Mecalux S.A.

Avda Gran Via 72-78
L'Hospitalet de Llobregat
Telephone: (+34) 93 261 69 00
Fax: (+34) 93 336 02 60
Web site:

Public Company
1966; 1969 as Mecalux
Employees: 2,100
Sales: EUR 241.5 million ($312 million) (2004)
Stock Exchanges: Madrid
Ticker Symbol: MLX
NAIC: 337215 Showcase, Partition, Shelving, and Locker Manufacturing; 423440 Other Commercial Equipment Merchant Wholesalers

Mecalux S.A. specializes in the design and manufacturing of warehousing systems, specifically the production of shelving systems. The Spanish company is that country's market leader, claiming a share of some 50 percent of the domestic market. Spain is also Mecalux's largest market, accounting for roughly half of its sales, which topped EUR 241 million ($312 million) in 2004. In addition, Mecalux is a major player in the heavily fragmented European shelving market, claiming market leadership in France, Italy, Greece, and Portugal. Together, the European market represents 74 percent of the group's revenues. Overall, Mecalux's share of the European market is estimated at 7 percent. Farther abroad, the company also holds a leading share of the Argentinian market. The South American market as a whole accounts for 4 percent of sales, while the U.S. market generated 17 percent of the group's revenues in 2004. Mecalux supports its international presence with manufacturing facilities in a number of markets, including Mexico (Tijuana), Poland (Gliwice), the United States (Chicago), France (Toulouse), and Argentina (Buenos Aires), as well as sales and marketing subsidiaries in a number of countries. Altogether, Mecalux is present in some 50 countries. In 2004, the company acquired fellow Spanish warehousing systems group Esmena. Mecalux also operates subsidiary Logismarket, which produces an industrial directory featuring more than 20,000 logistics, storage, packaging, and industry equipment products. Mecalux has also begun a diversification into automated warehouse systems, developing robotics-based systems for the automatic handling of boxes and pallets. The company's fourth division is its publishing division, Mecalux News, which publishes a monthly Spanish-language magazine for the logistics and warehousing markets and a corresponding French-language quarterly. In 2005, the company boosted its robotics division with the acquisition of the automated storage systems division of the ThyssenKrupp group. Mecalux is listed on the Madrid Stock Exchange but remains dominated by the founding Carillo family, which holds more than 56 percent of the company's shares. Founder José Luis Carillo remains the company's president.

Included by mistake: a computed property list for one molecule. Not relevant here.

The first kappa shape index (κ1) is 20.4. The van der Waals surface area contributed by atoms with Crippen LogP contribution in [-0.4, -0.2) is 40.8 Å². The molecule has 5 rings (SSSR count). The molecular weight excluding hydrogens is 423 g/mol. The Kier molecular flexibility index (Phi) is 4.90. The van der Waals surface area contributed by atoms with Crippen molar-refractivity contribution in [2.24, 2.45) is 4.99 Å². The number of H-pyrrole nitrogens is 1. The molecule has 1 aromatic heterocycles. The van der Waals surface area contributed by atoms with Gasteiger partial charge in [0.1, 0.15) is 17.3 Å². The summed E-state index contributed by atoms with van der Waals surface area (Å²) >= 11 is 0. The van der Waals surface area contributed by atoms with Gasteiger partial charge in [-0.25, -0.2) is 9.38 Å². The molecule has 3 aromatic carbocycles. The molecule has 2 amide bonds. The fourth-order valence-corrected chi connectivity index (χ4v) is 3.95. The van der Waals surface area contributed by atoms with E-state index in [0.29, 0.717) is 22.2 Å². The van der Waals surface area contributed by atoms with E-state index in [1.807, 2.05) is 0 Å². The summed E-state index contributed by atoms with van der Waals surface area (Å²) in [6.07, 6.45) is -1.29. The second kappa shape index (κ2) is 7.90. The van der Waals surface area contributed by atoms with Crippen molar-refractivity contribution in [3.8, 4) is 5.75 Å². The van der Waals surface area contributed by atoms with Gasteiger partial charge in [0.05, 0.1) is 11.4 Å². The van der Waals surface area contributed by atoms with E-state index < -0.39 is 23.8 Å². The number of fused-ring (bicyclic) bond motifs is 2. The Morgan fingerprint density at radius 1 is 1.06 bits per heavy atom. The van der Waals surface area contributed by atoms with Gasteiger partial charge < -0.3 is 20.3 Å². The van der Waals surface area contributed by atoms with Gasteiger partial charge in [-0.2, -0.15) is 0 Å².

Origins as a Shelving Firm in the 1960s